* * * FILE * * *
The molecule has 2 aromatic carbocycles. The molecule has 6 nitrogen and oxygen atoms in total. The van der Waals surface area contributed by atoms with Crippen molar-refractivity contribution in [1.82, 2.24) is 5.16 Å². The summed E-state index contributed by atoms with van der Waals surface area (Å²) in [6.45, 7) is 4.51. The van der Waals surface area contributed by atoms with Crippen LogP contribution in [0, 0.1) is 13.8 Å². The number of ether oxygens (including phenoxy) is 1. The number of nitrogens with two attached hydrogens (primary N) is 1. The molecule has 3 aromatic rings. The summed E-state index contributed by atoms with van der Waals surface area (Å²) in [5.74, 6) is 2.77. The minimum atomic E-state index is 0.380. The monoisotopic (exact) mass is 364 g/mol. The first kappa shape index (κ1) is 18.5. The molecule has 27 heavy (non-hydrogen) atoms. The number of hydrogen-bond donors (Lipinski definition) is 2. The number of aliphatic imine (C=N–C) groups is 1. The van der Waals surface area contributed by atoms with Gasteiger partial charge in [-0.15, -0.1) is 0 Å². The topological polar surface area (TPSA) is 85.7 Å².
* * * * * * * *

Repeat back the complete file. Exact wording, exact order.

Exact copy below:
The molecule has 2 aromatic carbocycles. The molecule has 6 nitrogen and oxygen atoms in total. The van der Waals surface area contributed by atoms with Crippen molar-refractivity contribution in [1.82, 2.24) is 5.16 Å². The summed E-state index contributed by atoms with van der Waals surface area (Å²) in [6.45, 7) is 4.51. The van der Waals surface area contributed by atoms with Crippen LogP contribution in [0, 0.1) is 13.8 Å². The number of ether oxygens (including phenoxy) is 1. The number of nitrogens with two attached hydrogens (primary N) is 1. The molecule has 3 aromatic rings. The summed E-state index contributed by atoms with van der Waals surface area (Å²) in [5.74, 6) is 2.77. The minimum atomic E-state index is 0.380. The monoisotopic (exact) mass is 364 g/mol. The first kappa shape index (κ1) is 18.5. The molecule has 27 heavy (non-hydrogen) atoms. The number of hydrogen-bond donors (Lipinski definition) is 2. The number of aliphatic imine (C=N–C) groups is 1. The van der Waals surface area contributed by atoms with Gasteiger partial charge in [-0.15, -0.1) is 0 Å². The topological polar surface area (TPSA) is 85.7 Å².